A small bird 11 to 13 cm in length and around 10 g in weight, it has a conspicuous ring of white feathers around its eye. There are a number of plumage variations depending on the sub-species. Generally it has olive-green wings and either a grey or olive-green back, a lighter coloured throat - yellow or grey, flanks that range from chestnut to pale buff, and an undertail that may be white or yellow. Within Australia there are seasonal migrations and the ranges of the sub-species overlap. The other islands within its range tend to host only a single sub-species each so only one plumage variant is seen.

Silvereyes breed in spring and early summer (mainly between September and December), making a tiny cup of grass, moss, hair, spiderweb, and thistledown, suspended from a branch fork in the outer reaches of small trees or shrubs. They lay two to four pale blue eggs, and two (or sometimes three) broods may be raised during each breeding season. The eggs hatch after about 11 days, and the young fledge after another 10 days. The juveniles are independent at 3 weeks and able to breed at 9 months.

Source Reference: Wikipedia


© DPasschier. All rights reserved. My images may not be reproduced or used in any form without my permission.
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Features

Journal Entry: Fri Mar 14, 2008, 11:04 PM
 Little Corella 3863 by DPasschier Blue Horizon by DPasschier Raven 2671 by DPasschier

   Parked by DPasschier   Crossing by DPasschier  Mudcake 2 by DPasschier
              
  Watch Your Step by DPasschier   Corner Stone by DPasschierI See Red by DPasschierEvent Horizon by DPasschier

    
  Woman by DPasschier   Woman 3 by DPasschier  My Cousin And His Dog by DPasschier 
 
  Maze 1 by DPasschier  Clown by DPasschier   Junks by DPasschier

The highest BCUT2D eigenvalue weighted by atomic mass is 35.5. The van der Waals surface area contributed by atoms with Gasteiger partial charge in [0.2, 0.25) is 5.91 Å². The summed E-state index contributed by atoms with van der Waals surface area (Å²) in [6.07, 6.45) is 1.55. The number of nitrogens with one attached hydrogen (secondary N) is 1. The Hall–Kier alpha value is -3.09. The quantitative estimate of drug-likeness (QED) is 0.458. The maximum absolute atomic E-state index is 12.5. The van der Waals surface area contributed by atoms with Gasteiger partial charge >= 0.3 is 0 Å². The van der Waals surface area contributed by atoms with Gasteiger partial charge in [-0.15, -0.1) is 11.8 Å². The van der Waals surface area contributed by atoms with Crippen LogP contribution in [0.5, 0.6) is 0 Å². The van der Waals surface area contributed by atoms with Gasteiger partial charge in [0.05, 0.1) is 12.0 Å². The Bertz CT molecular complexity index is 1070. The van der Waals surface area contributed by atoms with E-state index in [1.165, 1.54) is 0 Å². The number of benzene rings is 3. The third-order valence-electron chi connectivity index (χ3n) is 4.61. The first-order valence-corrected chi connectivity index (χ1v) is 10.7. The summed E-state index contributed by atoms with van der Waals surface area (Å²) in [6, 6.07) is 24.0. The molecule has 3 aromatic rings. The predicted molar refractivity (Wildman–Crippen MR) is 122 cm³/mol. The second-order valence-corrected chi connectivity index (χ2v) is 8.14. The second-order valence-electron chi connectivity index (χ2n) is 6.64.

Scarlet Robin 5958 by DPasschier





    :icontbopi:

   Pyro's Night In by Tbopi  Donald Duck in MS Paint by Tbopi  Wolverine by Tbopi

     Arcanine by Tbopi  I Hate Vampires by Tbopi   What is zis? by Tbopi









:iconjustanothercreator:

 
     Daisies Basking in the Sun by justanothercreator  
           
Serene Old Boat by justanothercreator Daddy's Hands by justanothercreator  Apple by justanothercreator

                               


:iconselace0:


 
A Whole Other World by Selace0

 
 Fish Bowl by Selace0  Finally, some creature isn't photogenic by Selace0  Day 1 by Selace0

Steam by Selace0  Untitled by Selace0  Fox - Hue 7 by Selace0
 

 

Mates
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Gimme Coffee by Sadiya ::Insomniac Stamp:: by Sora05 Addicted To Music - Stamp by JWiesner Nikon by Krolikus Dpasschier Stamp by rhin-sowilo Electronic Dance Music stamp by TheBourgyman Stamp.01 by SydneySyders I Love The Rain by Wearwolfaa Art Is My Life stamp by Birthstone
  • Listening to: Trance
  • Drinking: Coffee

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:iconniysiechka:
Niysiechka Featured By Owner 59 minutes ago  Hobbyist General Artist
Thanks for the llama!
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:icondpasschier:
DPasschier Featured By Owner 33 minutes ago
You're welcome    
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:iconravendemona:
RavenDemona Featured By Owner 6 hours ago  Hobbyist General Artist
Thanks for the llama ! :)
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:icondpasschier:
DPasschier Featured By Owner 32 minutes ago
You're welcome    
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:iconkamuienvy:
kamuienvy Featured By Owner 12 hours ago  Hobbyist Traditional Artist
thanks for the Badge !

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:icondpasschier:
DPasschier Featured By Owner 32 minutes ago
You're welcome    
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:iconderfishan:
Derfishan Featured By Owner 13 hours ago  Hobbyist General Artist
thank you for the llama badge... Heart 
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:icondpasschier:
DPasschier Featured By Owner 32 minutes ago
You're welcome    :)
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:iconcossey244:
cossey244 Featured By Owner 21 hours ago  New Deviant
Thanks for the lama! 
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:icondpasschier:
DPasschier Featured By Owner 32 minutes ago
You're welcome